At the end of each interview, I always try to ask about a hobby or outside interest the candidate lists on their resume. On one memorable occasion, I interviewed a young woman who was already an advisor at another firm. She listed “lounge singer” as an interest. I asked her why she chose to put this interest on her resume for a financial advisor job. She responded with a question of her own. “Do you know how challenging it can be to win over a room of people who have been drinking and are carrying on loud conversations? A lounge singer has less than a minute to either engage their attention or lose them. This experience has taught me how to better prospect for new business.” We hired her.
8. “Research shows that 80% of communication is nonverbal. What do you think your nonverbal cues are communicating right now?”
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I like to ask this question to see how accurately candidates can “read people,” starting with themselves. If the candidate’s description is completely different from my interpretation of their nonverbal communication, then that tells me that either the candidate is saying only things they think I want to hear or that the candidate needs to improve on reading their own nonverbal cues.
9. “Let’s pretend it's your first week. You are alone in the office. Everyone else is out. One of our clients walks in upset. He says, ‘I just looked at my statement. I am only up 6%, while the market is up 12%. I need to speak to an advisor right now!’
The ideal answer needs to have a strong leaning on customer service. Something like: “Sir, the advisor is out of the office. Can I offer you a cup of coffee? We have warm chocolate chip cookies. Please tell me what is going on so I can help.” Finally, I want the candidate to take ownership of the follow-up, something to the effect of “Sir, I will personally make sure that the advisor responds to you. Can I schedule an appointment now?” The response I’m looking for definitely is not about how asset allocation works or that a 6% return is not bad.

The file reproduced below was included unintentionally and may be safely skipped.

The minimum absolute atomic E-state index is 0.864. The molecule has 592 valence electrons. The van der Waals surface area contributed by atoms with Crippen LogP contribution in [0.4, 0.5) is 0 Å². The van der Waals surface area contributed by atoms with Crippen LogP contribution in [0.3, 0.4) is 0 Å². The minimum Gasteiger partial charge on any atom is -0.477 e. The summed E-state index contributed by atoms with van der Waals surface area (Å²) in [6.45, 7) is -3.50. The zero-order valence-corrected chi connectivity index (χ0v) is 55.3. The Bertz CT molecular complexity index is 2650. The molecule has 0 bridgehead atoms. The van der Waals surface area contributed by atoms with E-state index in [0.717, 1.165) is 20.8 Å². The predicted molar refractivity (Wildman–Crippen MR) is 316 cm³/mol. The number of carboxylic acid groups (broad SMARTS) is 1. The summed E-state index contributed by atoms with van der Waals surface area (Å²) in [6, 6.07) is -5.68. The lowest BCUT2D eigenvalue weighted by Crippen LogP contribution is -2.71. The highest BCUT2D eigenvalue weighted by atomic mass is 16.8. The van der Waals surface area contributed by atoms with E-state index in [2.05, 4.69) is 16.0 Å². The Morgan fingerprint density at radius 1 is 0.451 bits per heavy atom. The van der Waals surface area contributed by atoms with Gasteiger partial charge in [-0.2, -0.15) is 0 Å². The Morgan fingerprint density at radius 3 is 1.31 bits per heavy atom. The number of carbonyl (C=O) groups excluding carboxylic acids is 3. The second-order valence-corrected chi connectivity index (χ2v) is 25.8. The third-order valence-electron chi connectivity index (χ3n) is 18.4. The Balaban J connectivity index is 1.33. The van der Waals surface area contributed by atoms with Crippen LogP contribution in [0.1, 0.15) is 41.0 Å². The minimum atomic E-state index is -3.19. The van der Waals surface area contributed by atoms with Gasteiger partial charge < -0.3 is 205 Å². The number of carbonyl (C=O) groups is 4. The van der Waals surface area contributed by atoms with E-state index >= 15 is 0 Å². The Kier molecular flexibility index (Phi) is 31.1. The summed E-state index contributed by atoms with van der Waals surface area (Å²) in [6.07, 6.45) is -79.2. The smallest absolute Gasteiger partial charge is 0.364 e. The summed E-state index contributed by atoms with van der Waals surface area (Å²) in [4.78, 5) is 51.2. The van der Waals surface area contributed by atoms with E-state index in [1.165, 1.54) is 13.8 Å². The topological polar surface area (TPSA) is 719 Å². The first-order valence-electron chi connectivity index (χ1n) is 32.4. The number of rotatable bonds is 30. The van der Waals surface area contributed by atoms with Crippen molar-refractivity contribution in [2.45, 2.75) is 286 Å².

Most technical knowledge can be taught. Politeness and empathy are harder to impart. One candidate stated that he would be upset, too, because it is an advisor’s job to beat the market. I terminated the interview right after this response.
10. “Are you aware there’s a [spelling error, grammatical mistake, inconsistency] in your resume?”
This question may sound tough, but it can be very revealing. There are two parts to it. First, I always read the candidate’s resume with a fine-tooth comb and try to find one error or inconsistency, either in spelling, grammar, punctuation or formatting. During the interview, I ask about that one (hopefully there is only one!) imperfection. It is not the misstep that I am concerned about. I am gauging how the candidate deals with constructive criticism. Do they laugh it off? Do they argue? Are they deflated? What is their reaction? I have had candidates heatedly argue with me about spelling. To me, that doesn’t predict a great fit.
The next part is just as important. I immediately follow up the candidate’s response by asking, “What review process did you take when preparing your resume?” Here, I am trying to understand how seriously they took the resume preparation process. If they failed to put serious time and thought into what may be the most important document in their careers to date, what level of commitment and professionalism can I expect them to display in their potential new role?
11. “Of all the things that professionally motivate you, where do you rank money?”
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This is one of my favorite questions for candidates applying for a sales position. It has been my experience that if you are hiring a salesperson and they are not motivated by money they will rarely excel to a high level. The most successful salespeople I know are highly motivated by money. If you dangle a carrot, you better get out of their way, as they will be going for it. I want to see the desire in their eyes. The best salespeople know that their ability to create wealth for the company will lead to them creating wealth for their families. This is a very desirable alignment.